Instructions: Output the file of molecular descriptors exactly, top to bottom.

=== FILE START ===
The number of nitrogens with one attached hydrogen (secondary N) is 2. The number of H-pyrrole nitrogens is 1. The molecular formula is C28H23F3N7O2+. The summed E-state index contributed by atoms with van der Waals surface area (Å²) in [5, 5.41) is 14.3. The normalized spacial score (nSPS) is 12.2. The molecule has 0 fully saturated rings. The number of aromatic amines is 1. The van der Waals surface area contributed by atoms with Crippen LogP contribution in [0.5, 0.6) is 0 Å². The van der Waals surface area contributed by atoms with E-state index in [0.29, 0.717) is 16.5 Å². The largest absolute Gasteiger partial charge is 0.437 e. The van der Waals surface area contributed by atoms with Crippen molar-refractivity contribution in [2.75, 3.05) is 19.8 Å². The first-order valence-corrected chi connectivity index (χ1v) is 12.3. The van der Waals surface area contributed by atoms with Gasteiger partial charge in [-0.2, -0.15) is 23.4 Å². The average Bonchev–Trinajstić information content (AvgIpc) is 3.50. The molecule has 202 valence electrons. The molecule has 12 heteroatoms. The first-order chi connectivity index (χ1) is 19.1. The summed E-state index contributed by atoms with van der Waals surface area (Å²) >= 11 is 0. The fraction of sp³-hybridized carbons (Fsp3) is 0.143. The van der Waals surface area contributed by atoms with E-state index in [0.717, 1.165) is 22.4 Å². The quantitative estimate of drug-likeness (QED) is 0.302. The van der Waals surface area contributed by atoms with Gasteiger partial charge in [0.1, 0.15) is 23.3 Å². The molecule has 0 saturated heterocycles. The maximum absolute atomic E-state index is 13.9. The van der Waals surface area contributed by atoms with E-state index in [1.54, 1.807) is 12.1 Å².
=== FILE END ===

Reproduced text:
The number of nitrogens with one attached hydrogen (secondary N) is 2. The number of H-pyrrole nitrogens is 1. The molecular formula is C28H23F3N7O2+. The summed E-state index contributed by atoms with van der Waals surface area (Å²) in [5, 5.41) is 14.3. The normalized spacial score (nSPS) is 12.2. The molecule has 0 fully saturated rings. The number of aromatic amines is 1. The van der Waals surface area contributed by atoms with Crippen LogP contribution in [0.5, 0.6) is 0 Å². The van der Waals surface area contributed by atoms with E-state index in [0.29, 0.717) is 16.5 Å². The largest absolute Gasteiger partial charge is 0.437 e. The van der Waals surface area contributed by atoms with Crippen molar-refractivity contribution in [2.75, 3.05) is 19.8 Å². The first-order valence-corrected chi connectivity index (χ1v) is 12.3. The van der Waals surface area contributed by atoms with Gasteiger partial charge in [-0.2, -0.15) is 23.4 Å². The average Bonchev–Trinajstić information content (AvgIpc) is 3.50. The molecule has 202 valence electrons. The molecule has 12 heteroatoms. The first-order chi connectivity index (χ1) is 19.1. The summed E-state index contributed by atoms with van der Waals surface area (Å²) >= 11 is 0. The fraction of sp³-hybridized carbons (Fsp3) is 0.143. The van der Waals surface area contributed by atoms with E-state index in [0.717, 1.165) is 22.4 Å². The quantitative estimate of drug-likeness (QED) is 0.302. The van der Waals surface area contributed by atoms with Gasteiger partial charge in [0.1, 0.15) is 23.3 Å². The molecule has 0 saturated heterocycles. The maximum absolute atomic E-state index is 13.9. The van der Waals surface area contributed by atoms with E-state index in [1.54, 1.807) is 12.1 Å².